When my dad was younger, he went to this same aunt for a broken finger, which she massaged into place. These witch doctors were available for any sort of ailments, 24 hours a day, seven days a week, at any time of the day or night.

My mother asked a cousin why she didn’t become a witch doctor too, and she replied “You can’t just become one. You either have it or you don’t.” I haven’t seen or heard of one since my childhood, and I don’t know if they exist here on the island anymore. I wish I knew what they were traditionally called. But I hope that there is someone out there still perpetuating this strange and wonderful part of Portuguese culture and folklore.

11.15.2009

The Bloody Girl at the Golf Course

Informant: Male/early 20's at time of incident/European ancestry
Location: Kona, Big Island

Many, many years ago, I worked as a busboy at the Keauhou Golf Course Country Club and Lounge. I worked the night shift. After work one night I hopped on my moped and headed down the golf cart path to the nearby scenic lookout where we would all gather after closing and talk stink about the customers, management, make plans for the next day, and just generally hang out.

Around the second hole this huge white shape swooped out of the sky into my headlight and nearly took my head off. Scared me so bad I nearly fell off. It was the biggest white owl I have ever seen. I didn't even know there were white owls in Hawaii. So anyway, I made it to the lookout and was telling the guys about the owl when all of a sudden we heard loud tire squeals coming down the road. This car was doing about 90mph and skidded around the corner and zoomed off down the road.

Right after that this girl, who looked about 18, covered in blood from head to toe, walks up to us out of the blackness and asks for a cigarette like there's nothing the matter at all. She tells us that she just jumped out of the car that sped by. Weird. We say, “Hey, let us take you to the hospital or something.” But she just wants a cigarette and a ride to this club in town. A couple guys who shared a ride to work volunteered and all three got into the car and took off.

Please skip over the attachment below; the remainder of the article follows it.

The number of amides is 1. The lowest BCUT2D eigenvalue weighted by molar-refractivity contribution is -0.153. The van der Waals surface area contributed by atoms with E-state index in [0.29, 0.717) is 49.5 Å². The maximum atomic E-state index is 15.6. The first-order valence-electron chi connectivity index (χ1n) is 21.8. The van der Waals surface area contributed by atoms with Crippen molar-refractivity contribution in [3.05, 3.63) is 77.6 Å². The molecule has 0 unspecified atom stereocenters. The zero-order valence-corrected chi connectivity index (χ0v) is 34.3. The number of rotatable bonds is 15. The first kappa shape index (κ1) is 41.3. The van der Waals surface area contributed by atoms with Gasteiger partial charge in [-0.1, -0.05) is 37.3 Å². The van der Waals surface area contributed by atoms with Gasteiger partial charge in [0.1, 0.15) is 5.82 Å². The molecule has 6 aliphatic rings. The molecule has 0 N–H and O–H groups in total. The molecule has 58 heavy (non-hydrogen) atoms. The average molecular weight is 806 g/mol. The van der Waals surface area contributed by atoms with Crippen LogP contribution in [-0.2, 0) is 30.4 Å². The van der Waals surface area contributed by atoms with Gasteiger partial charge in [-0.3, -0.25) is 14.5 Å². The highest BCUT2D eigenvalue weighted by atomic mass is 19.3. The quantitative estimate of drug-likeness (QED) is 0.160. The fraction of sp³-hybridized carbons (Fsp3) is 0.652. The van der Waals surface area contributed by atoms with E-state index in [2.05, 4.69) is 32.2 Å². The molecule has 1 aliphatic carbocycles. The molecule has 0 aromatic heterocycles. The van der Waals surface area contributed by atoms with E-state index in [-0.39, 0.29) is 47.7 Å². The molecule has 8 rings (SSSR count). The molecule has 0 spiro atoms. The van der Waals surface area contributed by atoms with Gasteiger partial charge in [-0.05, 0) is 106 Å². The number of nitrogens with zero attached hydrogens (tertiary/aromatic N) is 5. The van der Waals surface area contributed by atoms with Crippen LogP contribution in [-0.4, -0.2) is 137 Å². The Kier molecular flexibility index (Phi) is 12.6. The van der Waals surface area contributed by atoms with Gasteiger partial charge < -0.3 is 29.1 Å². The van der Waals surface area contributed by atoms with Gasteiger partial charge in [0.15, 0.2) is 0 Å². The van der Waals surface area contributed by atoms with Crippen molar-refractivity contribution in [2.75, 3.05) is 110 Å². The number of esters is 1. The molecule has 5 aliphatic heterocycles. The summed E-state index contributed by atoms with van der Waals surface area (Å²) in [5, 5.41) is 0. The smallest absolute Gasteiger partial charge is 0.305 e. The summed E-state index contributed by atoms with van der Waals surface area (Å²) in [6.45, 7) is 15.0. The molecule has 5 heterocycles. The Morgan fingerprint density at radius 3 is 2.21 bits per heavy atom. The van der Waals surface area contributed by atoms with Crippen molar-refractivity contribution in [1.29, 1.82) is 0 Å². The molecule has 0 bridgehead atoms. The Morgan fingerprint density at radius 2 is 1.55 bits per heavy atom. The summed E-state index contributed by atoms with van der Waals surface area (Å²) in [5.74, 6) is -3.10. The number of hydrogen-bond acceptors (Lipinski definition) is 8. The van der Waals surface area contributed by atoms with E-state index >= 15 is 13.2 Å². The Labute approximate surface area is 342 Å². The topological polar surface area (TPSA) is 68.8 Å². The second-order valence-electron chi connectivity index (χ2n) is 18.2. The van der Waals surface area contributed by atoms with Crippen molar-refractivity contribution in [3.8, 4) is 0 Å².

The next day at work I asked about what happened. They said they took her to the club and let her out and watched her walk in. They took off but decided to go back to the club for a beer. They looked around for the girl but they didn't see her. One of the guys was friends with the doorman, so he asked him what happened to the bloody girl. The doorman said he never saw her, and nobody they talked to that night saw her either.

11.08.2009

Weird Hawaii on Facebook

I've established a Weird Hawaii fan page on Facebook. If you have a Facebook, please come and join in the discussions and meet other fans!

Dreams That See

Informant: Female/24/Mexican - Filipino ancestry
Location: Lihue, Kauai

One night I slept over at my boyfriends house and had a strange dream. I dreamed that I was with his family watching TV and hanging out, and his dad was missing a few teeth. And my boyfriend's sister was playing with a boy around her age; a white kid with blond hair, freckles and blue eyes.

The next day I told my boyfriend about how I dreamed that his dad was missing teeth. He says, "Are you joking?" I said "No, why?" He says, "My dad is actually missing teeth, he just wears dentures." Then I told him about the little boy I saw his sister playing with in my dream. He looked at me and says, "Are you kidding me?" I say "No, why?" He goes on to explain that his sister has a playmate that lives a few houses away, and he looks just like the boy that was in my dream: blond, freckles, blue eyes.

I had never seen his dad without his dentures before, no pictures, nothing. And I've heard his sister and her friend playing upstairs, but I've never seen them. I've never seen the boy in my life.

Strangely enough, my sister had the same type of dream before she met her boyfriend's family who came from the mainland. Maybe it runs in the family?